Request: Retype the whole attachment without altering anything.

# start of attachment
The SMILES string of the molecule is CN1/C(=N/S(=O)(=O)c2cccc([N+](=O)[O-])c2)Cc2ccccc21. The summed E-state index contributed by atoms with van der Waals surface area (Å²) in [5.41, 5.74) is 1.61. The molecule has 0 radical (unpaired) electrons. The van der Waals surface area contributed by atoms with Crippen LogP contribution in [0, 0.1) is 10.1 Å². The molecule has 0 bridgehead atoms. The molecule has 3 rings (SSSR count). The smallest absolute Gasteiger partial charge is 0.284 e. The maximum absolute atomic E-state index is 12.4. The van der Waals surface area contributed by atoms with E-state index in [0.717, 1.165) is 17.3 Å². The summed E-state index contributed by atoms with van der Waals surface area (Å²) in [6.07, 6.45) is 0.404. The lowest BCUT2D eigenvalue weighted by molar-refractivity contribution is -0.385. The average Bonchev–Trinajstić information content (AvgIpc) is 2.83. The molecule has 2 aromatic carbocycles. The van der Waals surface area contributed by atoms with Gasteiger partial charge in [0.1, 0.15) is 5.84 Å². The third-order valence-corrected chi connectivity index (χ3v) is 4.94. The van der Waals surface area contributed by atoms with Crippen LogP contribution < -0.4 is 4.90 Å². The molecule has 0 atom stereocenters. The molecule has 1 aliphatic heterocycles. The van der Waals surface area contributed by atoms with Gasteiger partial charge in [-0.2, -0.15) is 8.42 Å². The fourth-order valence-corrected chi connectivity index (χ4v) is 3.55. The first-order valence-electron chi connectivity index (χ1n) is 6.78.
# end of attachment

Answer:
The SMILES string of the molecule is CN1/C(=N/S(=O)(=O)c2cccc([N+](=O)[O-])c2)Cc2ccccc21. The summed E-state index contributed by atoms with van der Waals surface area (Å²) in [5.41, 5.74) is 1.61. The molecule has 0 radical (unpaired) electrons. The van der Waals surface area contributed by atoms with Crippen LogP contribution in [0, 0.1) is 10.1 Å². The molecule has 0 bridgehead atoms. The molecule has 3 rings (SSSR count). The smallest absolute Gasteiger partial charge is 0.284 e. The maximum absolute atomic E-state index is 12.4. The van der Waals surface area contributed by atoms with E-state index in [0.717, 1.165) is 17.3 Å². The summed E-state index contributed by atoms with van der Waals surface area (Å²) in [6.07, 6.45) is 0.404. The lowest BCUT2D eigenvalue weighted by molar-refractivity contribution is -0.385. The average Bonchev–Trinajstić information content (AvgIpc) is 2.83. The molecule has 2 aromatic carbocycles. The van der Waals surface area contributed by atoms with Gasteiger partial charge in [0.1, 0.15) is 5.84 Å². The third-order valence-corrected chi connectivity index (χ3v) is 4.94. The van der Waals surface area contributed by atoms with Crippen LogP contribution < -0.4 is 4.90 Å². The molecule has 0 atom stereocenters. The molecule has 1 aliphatic heterocycles. The van der Waals surface area contributed by atoms with Gasteiger partial charge in [-0.2, -0.15) is 8.42 Å². The fourth-order valence-corrected chi connectivity index (χ4v) is 3.55. The first-order valence-electron chi connectivity index (χ1n) is 6.78.